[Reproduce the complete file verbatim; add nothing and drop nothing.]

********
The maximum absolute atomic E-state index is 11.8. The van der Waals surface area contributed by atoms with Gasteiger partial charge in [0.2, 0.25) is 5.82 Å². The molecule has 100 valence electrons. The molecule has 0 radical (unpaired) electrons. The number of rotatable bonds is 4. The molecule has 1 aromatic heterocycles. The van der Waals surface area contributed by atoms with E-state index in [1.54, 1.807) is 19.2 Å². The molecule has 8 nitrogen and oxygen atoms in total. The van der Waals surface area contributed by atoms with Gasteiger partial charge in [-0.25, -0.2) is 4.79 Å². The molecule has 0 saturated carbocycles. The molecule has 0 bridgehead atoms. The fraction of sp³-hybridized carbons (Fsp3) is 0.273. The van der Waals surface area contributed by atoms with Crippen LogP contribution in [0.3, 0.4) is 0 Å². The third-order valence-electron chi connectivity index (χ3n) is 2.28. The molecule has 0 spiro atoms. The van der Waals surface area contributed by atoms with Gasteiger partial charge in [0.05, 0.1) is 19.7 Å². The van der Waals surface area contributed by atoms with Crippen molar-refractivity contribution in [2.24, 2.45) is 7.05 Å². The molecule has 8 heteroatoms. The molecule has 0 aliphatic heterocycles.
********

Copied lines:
The maximum absolute atomic E-state index is 11.8. The van der Waals surface area contributed by atoms with Gasteiger partial charge in [0.2, 0.25) is 5.82 Å². The molecule has 100 valence electrons. The molecule has 0 radical (unpaired) electrons. The number of rotatable bonds is 4. The molecule has 1 aromatic heterocycles. The van der Waals surface area contributed by atoms with E-state index in [1.54, 1.807) is 19.2 Å². The molecule has 8 nitrogen and oxygen atoms in total. The van der Waals surface area contributed by atoms with Gasteiger partial charge in [-0.25, -0.2) is 4.79 Å². The molecule has 0 saturated carbocycles. The molecule has 0 bridgehead atoms. The fraction of sp³-hybridized carbons (Fsp3) is 0.273. The van der Waals surface area contributed by atoms with Crippen LogP contribution in [0.3, 0.4) is 0 Å². The third-order valence-electron chi connectivity index (χ3n) is 2.28. The molecule has 0 spiro atoms. The van der Waals surface area contributed by atoms with Gasteiger partial charge in [0.05, 0.1) is 19.7 Å². The van der Waals surface area contributed by atoms with Crippen molar-refractivity contribution in [2.24, 2.45) is 7.05 Å². The molecule has 8 heteroatoms. The molecule has 0 aliphatic heterocycles.